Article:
Three Ways You Can Reduce the Impact of Cardiovascular Disease this American Heart Month
Most of the readers of this blog know that cardiovascular disease (CVD) is the number one killer of men and women in this country. According to the Centers For Disease Control and Prevention, CVD is a leading cause of disability, preventing Americans from working and enjoying family activities. Out-of-hospital cardiac arrests cause the deaths of an estimated 250,000 Americans each year. CVD costs the United States over $300 billion each year.
There are many small but significant actions we can take. Here is what you can do to make a difference: empower or continue to empower patients to take care of themselves.
1. Address the cost of heart medication
If the cost of your medicine is an issue, talk to your doctor or contact a patient assistance program that may be able to help with prescription co-pays.
2. Encourage healthy behaviors
Want people to eat better? Give them coupons for healthy food. Exercise? Give them coupons for short-term memberships to health clubs.
The stakes are higher in our country’s current health care landscape. With more people on health insurance than ever before, we need to do everything we can to empower people to seek help before an emergency and talk to their doctor about what they can do to take better care of themselves. This will have a direct effect on deaths from heart disease.
3. Ask your employer about Automatic External Defibrillators
There are instances in which individuals are dealt devastating genetic hands of cards. Recently, the Philadelphia Inquirer highlighted the plight of a Philadelphia family that had a genetic link to hypertrophic cardiomyopathy, a disease of the heart muscle.
For those who do experience heart issues, or even have a major event such as cardiac arrest, Automatic External Defibrillator (AED) devices can significantly increase the likelihood of survival. AEDs have been available for over 20 years, but in recent years, device makers have reduced the size and cost and increased usability of defibrillators, making public access defibrillation viable. “We believe ease of use is one of the most important qualities in an AED because the potential user may not be well-trained in resuscitating a victim of sudden cardiac arrest,” said Bob Peterhans, General Manager for Emergency Care and Resuscitation at Philips Healthcare. “This is consistent with the American Heart Association’s criteria for choosing an AED.”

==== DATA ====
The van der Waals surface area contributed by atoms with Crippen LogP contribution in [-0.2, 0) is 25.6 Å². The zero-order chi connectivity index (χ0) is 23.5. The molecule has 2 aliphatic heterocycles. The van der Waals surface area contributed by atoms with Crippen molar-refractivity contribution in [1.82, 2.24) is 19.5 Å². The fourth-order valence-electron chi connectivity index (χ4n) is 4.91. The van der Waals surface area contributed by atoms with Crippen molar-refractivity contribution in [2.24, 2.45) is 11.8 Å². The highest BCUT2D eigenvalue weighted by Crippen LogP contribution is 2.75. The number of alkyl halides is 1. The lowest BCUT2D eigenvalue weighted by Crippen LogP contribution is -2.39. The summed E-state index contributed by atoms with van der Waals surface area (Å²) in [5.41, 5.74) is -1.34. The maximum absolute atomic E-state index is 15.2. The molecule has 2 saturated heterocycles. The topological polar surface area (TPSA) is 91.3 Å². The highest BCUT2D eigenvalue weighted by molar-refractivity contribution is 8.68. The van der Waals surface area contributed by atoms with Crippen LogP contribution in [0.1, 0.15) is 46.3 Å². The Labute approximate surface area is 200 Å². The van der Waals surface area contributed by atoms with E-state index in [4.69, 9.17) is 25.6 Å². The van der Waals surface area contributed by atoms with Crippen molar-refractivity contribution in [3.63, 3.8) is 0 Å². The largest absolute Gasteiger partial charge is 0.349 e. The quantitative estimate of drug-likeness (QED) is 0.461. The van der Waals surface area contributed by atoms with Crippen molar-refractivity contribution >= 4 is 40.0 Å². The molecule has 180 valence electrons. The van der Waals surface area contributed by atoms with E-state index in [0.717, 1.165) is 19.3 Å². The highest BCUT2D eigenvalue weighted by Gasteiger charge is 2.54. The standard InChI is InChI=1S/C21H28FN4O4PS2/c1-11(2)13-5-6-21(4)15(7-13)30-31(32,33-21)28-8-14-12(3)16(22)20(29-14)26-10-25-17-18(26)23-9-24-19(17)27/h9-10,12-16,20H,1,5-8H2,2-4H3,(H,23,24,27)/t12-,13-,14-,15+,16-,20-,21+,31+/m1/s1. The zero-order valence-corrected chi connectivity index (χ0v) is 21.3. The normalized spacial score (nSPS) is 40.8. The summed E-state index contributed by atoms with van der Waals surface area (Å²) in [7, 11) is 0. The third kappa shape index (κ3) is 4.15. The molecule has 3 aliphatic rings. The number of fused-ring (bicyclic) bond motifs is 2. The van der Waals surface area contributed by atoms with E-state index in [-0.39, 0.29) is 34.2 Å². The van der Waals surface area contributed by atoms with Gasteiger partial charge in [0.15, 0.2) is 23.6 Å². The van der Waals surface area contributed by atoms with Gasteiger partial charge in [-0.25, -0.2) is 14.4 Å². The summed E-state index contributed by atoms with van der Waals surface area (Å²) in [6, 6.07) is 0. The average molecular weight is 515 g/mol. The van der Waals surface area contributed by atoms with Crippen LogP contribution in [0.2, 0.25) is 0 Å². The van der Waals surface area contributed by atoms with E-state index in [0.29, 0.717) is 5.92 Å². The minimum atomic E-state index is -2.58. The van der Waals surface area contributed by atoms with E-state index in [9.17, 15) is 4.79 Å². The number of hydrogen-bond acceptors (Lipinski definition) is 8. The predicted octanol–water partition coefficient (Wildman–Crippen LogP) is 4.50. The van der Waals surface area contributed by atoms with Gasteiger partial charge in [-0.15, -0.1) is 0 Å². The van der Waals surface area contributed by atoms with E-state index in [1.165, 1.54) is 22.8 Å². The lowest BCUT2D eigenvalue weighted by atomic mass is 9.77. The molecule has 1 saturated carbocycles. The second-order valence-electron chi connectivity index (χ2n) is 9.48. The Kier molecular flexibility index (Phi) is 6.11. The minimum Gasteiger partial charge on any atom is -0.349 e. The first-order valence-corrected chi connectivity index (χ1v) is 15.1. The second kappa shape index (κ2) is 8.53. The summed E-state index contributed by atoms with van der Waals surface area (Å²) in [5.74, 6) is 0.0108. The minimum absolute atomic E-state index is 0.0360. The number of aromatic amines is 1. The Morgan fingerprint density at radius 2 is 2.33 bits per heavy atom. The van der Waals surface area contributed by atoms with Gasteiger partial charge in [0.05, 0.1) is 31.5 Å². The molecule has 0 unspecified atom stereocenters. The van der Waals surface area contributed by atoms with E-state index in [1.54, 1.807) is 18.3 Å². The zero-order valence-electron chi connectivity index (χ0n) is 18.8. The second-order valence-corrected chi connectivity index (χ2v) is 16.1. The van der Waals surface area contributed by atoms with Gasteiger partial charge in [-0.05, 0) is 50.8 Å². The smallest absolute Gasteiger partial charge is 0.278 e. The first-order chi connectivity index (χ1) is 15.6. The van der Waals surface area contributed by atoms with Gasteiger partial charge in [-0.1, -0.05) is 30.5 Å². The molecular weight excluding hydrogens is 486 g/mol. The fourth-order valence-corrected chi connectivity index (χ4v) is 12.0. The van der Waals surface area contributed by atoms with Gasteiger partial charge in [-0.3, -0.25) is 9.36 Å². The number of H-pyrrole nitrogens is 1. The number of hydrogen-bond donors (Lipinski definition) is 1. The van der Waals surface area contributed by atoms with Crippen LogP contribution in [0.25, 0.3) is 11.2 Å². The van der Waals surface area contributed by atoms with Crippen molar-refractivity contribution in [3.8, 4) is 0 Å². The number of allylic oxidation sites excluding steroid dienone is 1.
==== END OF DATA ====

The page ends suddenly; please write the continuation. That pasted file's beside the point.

While risk factors for CVD are often genetic, the majority of CVD is triggered by factors that are controllable: smoking, diet, and exercise. And this is where individual efforts need to be focused.
For more information on preventing CVD, check out the American Heart Association’s guidelines for taking care of your heart, which are broken down by age. The Centers for Disease Control and Prevention also offer an American Heart Month guide to controlling risk factors for cardiovascular disease. You may also want to check out The Heart Truth, a campaign from the National Institutes of Health to make women more aware of the danger of heart disease.
Read more Real World Health Care heart health-related posts:
- It’s Not Over Yet: Addressing Part Two of the Door-to-Balloon Time Initiative’s Success
- World Heart Day Underscores Why Exercise and Diet Count
- More Patients DASH to New Solution to Reduce High Blood Pressure
- Meditation Found to Cut Risk in Half of Death, Heart Attack, or Stroke in African Americans
Are you taking steps to prevent cardiovascular disease? If you, a family member, or a friend has CVD, what is working for treatment? Share your experiences and insights in the comments section.